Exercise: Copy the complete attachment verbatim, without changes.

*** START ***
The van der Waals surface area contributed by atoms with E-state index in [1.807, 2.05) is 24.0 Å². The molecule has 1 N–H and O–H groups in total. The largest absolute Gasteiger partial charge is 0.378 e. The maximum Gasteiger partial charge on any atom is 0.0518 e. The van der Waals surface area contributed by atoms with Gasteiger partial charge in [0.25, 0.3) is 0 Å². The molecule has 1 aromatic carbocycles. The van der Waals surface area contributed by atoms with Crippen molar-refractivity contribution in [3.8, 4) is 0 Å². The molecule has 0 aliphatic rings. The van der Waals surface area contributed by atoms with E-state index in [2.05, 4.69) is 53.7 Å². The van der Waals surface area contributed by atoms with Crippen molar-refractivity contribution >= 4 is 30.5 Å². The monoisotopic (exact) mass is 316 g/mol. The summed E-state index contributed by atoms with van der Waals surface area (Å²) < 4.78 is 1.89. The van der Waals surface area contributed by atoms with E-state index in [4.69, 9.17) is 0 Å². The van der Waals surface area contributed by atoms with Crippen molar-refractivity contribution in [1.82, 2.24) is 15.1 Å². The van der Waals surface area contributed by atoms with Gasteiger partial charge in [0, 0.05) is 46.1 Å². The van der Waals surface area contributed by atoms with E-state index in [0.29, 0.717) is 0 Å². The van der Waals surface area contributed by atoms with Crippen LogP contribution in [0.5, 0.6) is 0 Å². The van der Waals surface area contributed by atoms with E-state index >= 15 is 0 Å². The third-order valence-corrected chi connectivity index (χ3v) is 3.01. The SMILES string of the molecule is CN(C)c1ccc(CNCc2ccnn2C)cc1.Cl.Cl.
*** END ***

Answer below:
The van der Waals surface area contributed by atoms with E-state index in [1.807, 2.05) is 24.0 Å². The molecule has 1 N–H and O–H groups in total. The largest absolute Gasteiger partial charge is 0.378 e. The maximum Gasteiger partial charge on any atom is 0.0518 e. The van der Waals surface area contributed by atoms with Gasteiger partial charge in [0.25, 0.3) is 0 Å². The molecule has 1 aromatic carbocycles. The van der Waals surface area contributed by atoms with Crippen molar-refractivity contribution in [3.8, 4) is 0 Å². The molecule has 0 aliphatic rings. The van der Waals surface area contributed by atoms with E-state index in [2.05, 4.69) is 53.7 Å². The van der Waals surface area contributed by atoms with Crippen molar-refractivity contribution >= 4 is 30.5 Å². The monoisotopic (exact) mass is 316 g/mol. The summed E-state index contributed by atoms with van der Waals surface area (Å²) < 4.78 is 1.89. The van der Waals surface area contributed by atoms with E-state index in [4.69, 9.17) is 0 Å². The van der Waals surface area contributed by atoms with Crippen molar-refractivity contribution in [1.82, 2.24) is 15.1 Å². The van der Waals surface area contributed by atoms with Gasteiger partial charge in [0, 0.05) is 46.1 Å². The van der Waals surface area contributed by atoms with E-state index in [0.29, 0.717) is 0 Å². The van der Waals surface area contributed by atoms with Crippen LogP contribution in [0.5, 0.6) is 0 Å². The van der Waals surface area contributed by atoms with E-state index >= 15 is 0 Å². The third-order valence-corrected chi connectivity index (χ3v) is 3.01. The SMILES string of the molecule is CN(C)c1ccc(CNCc2ccnn2C)cc1.Cl.Cl.